You'd Think Governing With A Super Majority Would Be Easier


North Dakota’s legislators are getting the morning off to attend the funeral of former North Dakota Governor Bill Guy, but that doesn’t mean they don’t have a lot of work to do. On the 79th day of a constitutionally-constrained 80 session the House and Senate are still miles apart on a lot of key issues.

The House wants $352 million in income tax relief. The Senate wants $100 million less than that. The two chamber haven’t come to terms yet on Governor Dalrymple’s K-12 funding formula yet, or the Department of Public Instruction’s budget. And then there’s the budget for the Office of Management and Budget, which is traditionally the end-of-session catch-all bill that can be a monster to get passed.

All told, there are about 15 key pieces of legislation left to be addressed. That’s a lot for being this close to the end of the session. In fact, some frazzled legislators tell me that Governor Dalrymple may need to call a special session to give them extra days to get their work done.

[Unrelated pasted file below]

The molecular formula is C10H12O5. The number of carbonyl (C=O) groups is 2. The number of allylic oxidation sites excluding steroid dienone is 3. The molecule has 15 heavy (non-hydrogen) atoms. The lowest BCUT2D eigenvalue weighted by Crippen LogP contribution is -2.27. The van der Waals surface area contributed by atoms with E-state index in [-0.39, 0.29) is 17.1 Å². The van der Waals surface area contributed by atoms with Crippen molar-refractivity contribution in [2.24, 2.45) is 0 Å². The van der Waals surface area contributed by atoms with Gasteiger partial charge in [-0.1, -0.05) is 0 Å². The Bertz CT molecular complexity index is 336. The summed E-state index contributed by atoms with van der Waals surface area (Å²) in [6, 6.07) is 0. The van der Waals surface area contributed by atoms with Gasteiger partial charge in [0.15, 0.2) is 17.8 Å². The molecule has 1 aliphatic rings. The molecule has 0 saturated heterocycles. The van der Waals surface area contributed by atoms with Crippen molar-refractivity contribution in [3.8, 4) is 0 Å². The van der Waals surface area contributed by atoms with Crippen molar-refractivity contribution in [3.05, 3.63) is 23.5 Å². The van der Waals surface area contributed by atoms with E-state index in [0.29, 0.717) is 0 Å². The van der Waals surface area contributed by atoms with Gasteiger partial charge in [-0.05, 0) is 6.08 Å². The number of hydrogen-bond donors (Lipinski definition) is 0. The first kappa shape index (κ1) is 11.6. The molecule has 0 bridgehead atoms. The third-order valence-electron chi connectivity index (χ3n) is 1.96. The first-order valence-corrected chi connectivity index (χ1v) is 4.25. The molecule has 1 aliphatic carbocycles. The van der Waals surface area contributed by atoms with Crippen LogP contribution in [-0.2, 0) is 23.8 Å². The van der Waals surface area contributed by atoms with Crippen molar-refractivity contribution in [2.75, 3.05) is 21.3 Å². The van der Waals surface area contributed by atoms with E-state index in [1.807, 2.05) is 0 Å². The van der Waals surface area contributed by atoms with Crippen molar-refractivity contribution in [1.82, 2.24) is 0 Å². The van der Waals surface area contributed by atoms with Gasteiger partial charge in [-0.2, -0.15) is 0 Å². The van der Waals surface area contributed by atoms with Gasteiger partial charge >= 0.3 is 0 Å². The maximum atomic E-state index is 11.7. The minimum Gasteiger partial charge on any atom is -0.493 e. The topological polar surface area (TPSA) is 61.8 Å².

I’m not sure how serious those legislators are, and it’s hard to imagine the executive branch would see such a delay as acceptable, but you do have to wonder about why this is all so hard.

Shouldn’t governing be easier with a super majority?

From the outside, North Dakota can look fairly homogeneous politically with huge Republican majorities in both houses of the legislature and a Republican sitting in every single statewide elected office. But near-uniformity in party affiliation does not translate into uniformity in ideology.

The bickering over policy in the state legislature doesn’t really break down along partisan lines. If it did, the session would likely be over already with Republicans imposing their will on minority Democrats. But the ideological divide in North Dakota is within the Republican party itself. So what we’re left with is a roughly even split between relatively conservative Republicans and fairly liberal Republicans who are bolstered by support from even more liberal Democrats.

And left-of-center Republican Governor Jack Dalrymple setting the tone with big budget increases, and resistance to tax cuts.

Democrats in North Dakota often complain about being marginalized in the legislative process. But they’re really not. They have plenty of ideological brethren in the Republican majority.